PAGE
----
Flow investigation in a centrifugal pump
Ang, Aaron Guo Hao
Date of Issue2015
School of Mechanical and Aerospace Engineering
Centrifugal blood pumps are becoming the popular choice for VADs because of their simple design and low costs. Nevertheless, the presence of flow stagnation or excessive leakage flow would induce thrombosis and hemolysis. Since these risks are flow related, ANSYS Workbench v15.0 was employed for the CFD simulations to investigate flow characteristics in the pump. CFD simulations of the pump were performed for four gap widths (0.2mm, 0.3mm, 0.4mm and 0.5mm) at operating flow rates of two to six liters per minute for impeller speed of 2000rpm. It was found that pump head, P increases as operating flow rate, 𝑄L and gap width decrease. Additionally, total leakage flow rate, QL increases along with differential pressure in the gap, ΔP and the gap width but decreases as the operating flow rate, Q escalates. These trends are congruent with available experimental results. The only difference is that the experiments obtained QL values from experimental trials of a pump with a dummy. Generally, the maximum QL discrepancy between the CFD simulations and experiments does not exceed 15.7% except for the 0.5mm gap pump, making it difficult to ascertain the correlation of the CFD and experimental results. Consequently, CFD simulations of the pump with a dummy for the similar four gap widths at dummy speed of 2000rpm were carried out. The maximum difference in QLvalues between simulations of the pump and the pump with a dummy is 3.4% for the 0.2mm and 0.3mm gap widths and 15.9% for the 0.4mm and 0.5mm gap widths. Thus, using the pump with a dummy to predict QL values is relatively reliable. Comparing the pump with a dummy between the CFD simulations and the experiments, CFD simulations consistently under predict the ΔP values for a given QL due to its inability to accurately predict the losses. However, it over predicted the ΔP values for the 0.5mm gap pump with a dummy. This abnormally is related back to and accounts for the disparities in QL values between CFD simulations and the experiments, justifying the suspicion that there are systematic errors when the experiment for the 0.5mm gap pump with a dummy was conducted. Concluding, the CFD software predicts the leakage flow rates quite accurately.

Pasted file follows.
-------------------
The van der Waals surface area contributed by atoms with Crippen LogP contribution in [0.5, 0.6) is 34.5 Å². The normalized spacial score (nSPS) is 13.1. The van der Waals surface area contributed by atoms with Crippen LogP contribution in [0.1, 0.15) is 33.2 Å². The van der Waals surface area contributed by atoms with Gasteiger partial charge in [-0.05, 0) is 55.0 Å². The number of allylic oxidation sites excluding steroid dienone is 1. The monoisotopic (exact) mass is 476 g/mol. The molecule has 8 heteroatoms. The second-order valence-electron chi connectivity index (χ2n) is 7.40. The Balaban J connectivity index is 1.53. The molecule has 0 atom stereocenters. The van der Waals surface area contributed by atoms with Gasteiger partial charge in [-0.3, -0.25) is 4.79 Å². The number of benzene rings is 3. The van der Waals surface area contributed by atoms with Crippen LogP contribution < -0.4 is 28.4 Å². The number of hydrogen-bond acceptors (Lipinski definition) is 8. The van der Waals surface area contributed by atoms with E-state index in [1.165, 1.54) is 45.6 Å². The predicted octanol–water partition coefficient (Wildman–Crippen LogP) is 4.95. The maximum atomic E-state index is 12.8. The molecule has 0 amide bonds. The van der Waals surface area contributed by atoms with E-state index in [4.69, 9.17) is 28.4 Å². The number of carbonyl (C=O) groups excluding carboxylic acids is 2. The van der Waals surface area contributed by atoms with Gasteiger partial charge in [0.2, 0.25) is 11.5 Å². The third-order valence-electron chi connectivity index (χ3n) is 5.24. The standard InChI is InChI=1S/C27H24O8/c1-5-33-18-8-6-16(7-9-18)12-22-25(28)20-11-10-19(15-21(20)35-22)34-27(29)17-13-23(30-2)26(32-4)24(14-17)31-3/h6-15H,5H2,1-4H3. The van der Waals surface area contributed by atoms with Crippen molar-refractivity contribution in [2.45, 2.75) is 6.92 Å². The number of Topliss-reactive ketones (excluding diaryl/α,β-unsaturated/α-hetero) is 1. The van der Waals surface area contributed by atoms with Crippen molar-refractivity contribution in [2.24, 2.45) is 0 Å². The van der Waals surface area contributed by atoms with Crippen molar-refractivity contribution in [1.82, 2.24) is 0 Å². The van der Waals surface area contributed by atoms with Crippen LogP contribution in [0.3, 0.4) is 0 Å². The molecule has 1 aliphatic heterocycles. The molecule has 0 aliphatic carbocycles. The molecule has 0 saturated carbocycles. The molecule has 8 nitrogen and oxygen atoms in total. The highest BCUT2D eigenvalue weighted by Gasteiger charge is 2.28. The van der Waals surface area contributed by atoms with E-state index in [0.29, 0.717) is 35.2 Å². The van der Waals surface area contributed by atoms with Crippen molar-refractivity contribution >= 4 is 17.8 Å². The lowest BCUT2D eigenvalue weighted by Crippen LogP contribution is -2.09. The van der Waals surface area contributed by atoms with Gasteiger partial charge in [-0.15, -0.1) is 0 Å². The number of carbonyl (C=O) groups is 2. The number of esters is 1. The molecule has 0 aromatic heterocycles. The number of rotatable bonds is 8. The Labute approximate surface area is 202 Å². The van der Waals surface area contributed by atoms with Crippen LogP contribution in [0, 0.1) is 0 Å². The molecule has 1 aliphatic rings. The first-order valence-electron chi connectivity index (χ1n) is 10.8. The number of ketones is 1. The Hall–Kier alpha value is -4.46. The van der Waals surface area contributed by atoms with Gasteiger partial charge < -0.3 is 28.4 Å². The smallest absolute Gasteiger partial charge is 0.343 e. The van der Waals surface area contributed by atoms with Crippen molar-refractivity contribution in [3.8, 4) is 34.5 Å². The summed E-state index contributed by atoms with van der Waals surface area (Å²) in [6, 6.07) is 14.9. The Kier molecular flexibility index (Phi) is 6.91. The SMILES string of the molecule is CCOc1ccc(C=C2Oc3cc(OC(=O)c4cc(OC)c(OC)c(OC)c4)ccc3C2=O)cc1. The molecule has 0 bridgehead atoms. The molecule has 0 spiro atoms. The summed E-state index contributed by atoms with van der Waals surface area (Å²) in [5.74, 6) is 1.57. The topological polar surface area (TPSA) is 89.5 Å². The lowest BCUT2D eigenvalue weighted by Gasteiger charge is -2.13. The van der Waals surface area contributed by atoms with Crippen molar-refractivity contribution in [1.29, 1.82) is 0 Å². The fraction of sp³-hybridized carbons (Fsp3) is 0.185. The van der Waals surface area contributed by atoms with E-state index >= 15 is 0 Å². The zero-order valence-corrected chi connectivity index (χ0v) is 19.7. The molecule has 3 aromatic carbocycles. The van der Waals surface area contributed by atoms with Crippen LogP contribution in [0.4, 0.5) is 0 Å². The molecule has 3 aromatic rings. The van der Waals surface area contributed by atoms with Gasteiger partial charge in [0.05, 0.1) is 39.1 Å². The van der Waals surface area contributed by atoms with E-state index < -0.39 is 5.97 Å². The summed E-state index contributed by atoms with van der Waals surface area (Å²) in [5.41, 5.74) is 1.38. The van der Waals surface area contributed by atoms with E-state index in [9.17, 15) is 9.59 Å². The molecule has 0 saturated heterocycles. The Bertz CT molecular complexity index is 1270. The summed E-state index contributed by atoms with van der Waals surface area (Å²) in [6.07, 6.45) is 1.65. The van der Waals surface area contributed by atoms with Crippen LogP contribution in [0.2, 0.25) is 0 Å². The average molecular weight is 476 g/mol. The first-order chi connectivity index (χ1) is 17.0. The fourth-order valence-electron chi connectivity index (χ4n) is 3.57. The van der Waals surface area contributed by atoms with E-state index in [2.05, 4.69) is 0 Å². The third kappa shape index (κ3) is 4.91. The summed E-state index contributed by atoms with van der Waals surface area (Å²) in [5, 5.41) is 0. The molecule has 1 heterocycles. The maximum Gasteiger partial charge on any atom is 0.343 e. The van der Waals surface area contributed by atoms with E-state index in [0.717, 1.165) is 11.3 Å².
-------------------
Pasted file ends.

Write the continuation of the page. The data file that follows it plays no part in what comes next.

Final Year Project (FYP)
Nanyang Technological University